For the nature loving traveler, New Zealand has it all. Mammoth glaciers, imposing mountains, refreshing alpine lakes, deep fjords, vast tracts of pristine wilderness. The list is endless. The South Island’s Tasman Sea coast, specifically Fiordland National Park, offers the best bang for your tourist buck, I would argue, in all of New Zealand.
Already looking my way, he gave the shoulder shrug of a man caught in the act. He hardly seemed concerned, turned his back and went inside.
His wife noticed our interaction and walked my way.
I started up before she uttered a word.
“How about using the fucking ashtray instead of throwing it in the water?!”
It’s amazing what one well placed profanity can do.
The look on this woman’s face said it all — she was not accustomed to being spoken to this way. Ever. She stopped in her tracks, shocked, turned around and followed her man indoors.
We were on the back deck of a boat cruising Milford Sound, the quintessential New Zealand outdoor experience.
Just two minutes prior life was beautiful; towering mountains framed the Sound, inky black water offered an eerie contrast to the verdant cliffs and a bit of early evening sunshine even peeked through the clouds.
At that moment there was no place I’d rather have been. And then I watched this fool throw a cigarette butt over the rail.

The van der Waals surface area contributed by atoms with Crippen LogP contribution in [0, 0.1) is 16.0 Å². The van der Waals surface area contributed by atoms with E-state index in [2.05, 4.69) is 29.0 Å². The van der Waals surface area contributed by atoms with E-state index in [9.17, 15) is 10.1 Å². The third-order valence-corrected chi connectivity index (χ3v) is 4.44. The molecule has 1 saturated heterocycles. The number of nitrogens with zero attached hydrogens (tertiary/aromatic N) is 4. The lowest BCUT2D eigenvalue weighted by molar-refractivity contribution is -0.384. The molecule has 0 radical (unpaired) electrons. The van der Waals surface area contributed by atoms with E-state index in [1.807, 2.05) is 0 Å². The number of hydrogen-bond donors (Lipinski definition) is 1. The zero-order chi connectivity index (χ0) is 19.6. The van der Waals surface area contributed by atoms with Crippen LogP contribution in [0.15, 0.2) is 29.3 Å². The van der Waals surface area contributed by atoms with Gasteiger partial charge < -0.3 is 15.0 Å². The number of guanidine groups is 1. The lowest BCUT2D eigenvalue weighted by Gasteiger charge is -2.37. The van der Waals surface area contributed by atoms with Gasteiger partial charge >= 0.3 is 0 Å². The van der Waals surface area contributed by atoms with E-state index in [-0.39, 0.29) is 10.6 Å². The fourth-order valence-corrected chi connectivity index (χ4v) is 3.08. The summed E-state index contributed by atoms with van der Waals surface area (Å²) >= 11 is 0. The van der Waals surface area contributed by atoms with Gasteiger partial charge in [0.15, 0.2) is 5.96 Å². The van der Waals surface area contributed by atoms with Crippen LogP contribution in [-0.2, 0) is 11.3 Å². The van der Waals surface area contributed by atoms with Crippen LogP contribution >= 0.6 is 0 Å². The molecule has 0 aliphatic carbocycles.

My blood boiled.
It was all I had to not get up and knock him into the water after his garbage.
FIORDLAND NATIONAL PARK
Fiordland is New Zealand’s largest national park and mirrors the rest of the country; beautiful, user friendly, logical. Scenic pullouts with maps, trails and interpretive placards dot the only road running through the park. It is virtually impossible to get lost. One way in, one way out. Avalanches can occur during the winter and rockfalls are not unheard of and tourists have been stuck. The most rewarding trips into Fiordland require a boat, a hike, a guide, or a combination of all three. But for my first day in the area I went solo with my rental car.
The cigarette incident notwithstanding, my initial visit unfolded in spectacular fashion. Before lunch I hiked 3.5 miles up Key Summit for sweeping views of the entire area.
Afterward I donned my waterproof gear and braved torrential downpours to see the rushing waters at the Chasm.
And then I caught a late afternoon cruise, a confrontation with a fellow passenger most certainly not on the agenda…
New Zealand’s South Island is home to fifteen million sheep and just a shade over a million people. It is twenty-five percent larger than my home state of Pennsylvania and world renowned for its pristine natural beauty. Just a few of the heavy hitters; the Southern Alps, Fiordland National Park, massive glaciers, deep blue alpine lakes. Wildlife abounds — penguins, dolphins, seals, whales, peculiar birds found nowhere else. The marketing slogan is 100% Pure New Zealand. I knew I was going to love the place before I even stepped off the plane.